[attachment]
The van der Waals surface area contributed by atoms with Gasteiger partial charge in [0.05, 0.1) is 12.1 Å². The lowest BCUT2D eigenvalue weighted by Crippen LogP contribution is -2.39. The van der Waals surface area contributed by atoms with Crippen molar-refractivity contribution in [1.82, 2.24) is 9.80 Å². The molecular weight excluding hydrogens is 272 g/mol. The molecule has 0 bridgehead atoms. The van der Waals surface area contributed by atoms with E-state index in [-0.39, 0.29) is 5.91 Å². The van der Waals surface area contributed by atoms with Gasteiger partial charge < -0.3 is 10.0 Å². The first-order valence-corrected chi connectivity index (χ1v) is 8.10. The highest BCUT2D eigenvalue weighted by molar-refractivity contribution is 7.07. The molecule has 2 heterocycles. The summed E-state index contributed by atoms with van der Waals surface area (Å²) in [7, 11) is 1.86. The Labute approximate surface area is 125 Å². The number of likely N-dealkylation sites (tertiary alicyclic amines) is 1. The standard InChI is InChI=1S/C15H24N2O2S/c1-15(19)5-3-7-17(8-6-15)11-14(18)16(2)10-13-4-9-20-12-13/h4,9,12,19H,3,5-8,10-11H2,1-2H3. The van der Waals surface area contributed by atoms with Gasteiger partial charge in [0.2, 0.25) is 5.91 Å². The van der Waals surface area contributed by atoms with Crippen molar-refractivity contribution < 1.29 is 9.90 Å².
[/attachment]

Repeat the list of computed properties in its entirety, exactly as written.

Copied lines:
The van der Waals surface area contributed by atoms with Gasteiger partial charge in [0.05, 0.1) is 12.1 Å². The lowest BCUT2D eigenvalue weighted by Crippen LogP contribution is -2.39. The van der Waals surface area contributed by atoms with Crippen molar-refractivity contribution in [1.82, 2.24) is 9.80 Å². The molecular weight excluding hydrogens is 272 g/mol. The molecule has 0 bridgehead atoms. The van der Waals surface area contributed by atoms with E-state index in [-0.39, 0.29) is 5.91 Å². The van der Waals surface area contributed by atoms with Gasteiger partial charge < -0.3 is 10.0 Å². The first-order valence-corrected chi connectivity index (χ1v) is 8.10. The highest BCUT2D eigenvalue weighted by molar-refractivity contribution is 7.07. The molecule has 2 heterocycles. The summed E-state index contributed by atoms with van der Waals surface area (Å²) in [7, 11) is 1.86. The Labute approximate surface area is 125 Å². The number of likely N-dealkylation sites (tertiary alicyclic amines) is 1. The standard InChI is InChI=1S/C15H24N2O2S/c1-15(19)5-3-7-17(8-6-15)11-14(18)16(2)10-13-4-9-20-12-13/h4,9,12,19H,3,5-8,10-11H2,1-2H3. The van der Waals surface area contributed by atoms with Gasteiger partial charge in [0.2, 0.25) is 5.91 Å². The van der Waals surface area contributed by atoms with Crippen molar-refractivity contribution < 1.29 is 9.90 Å².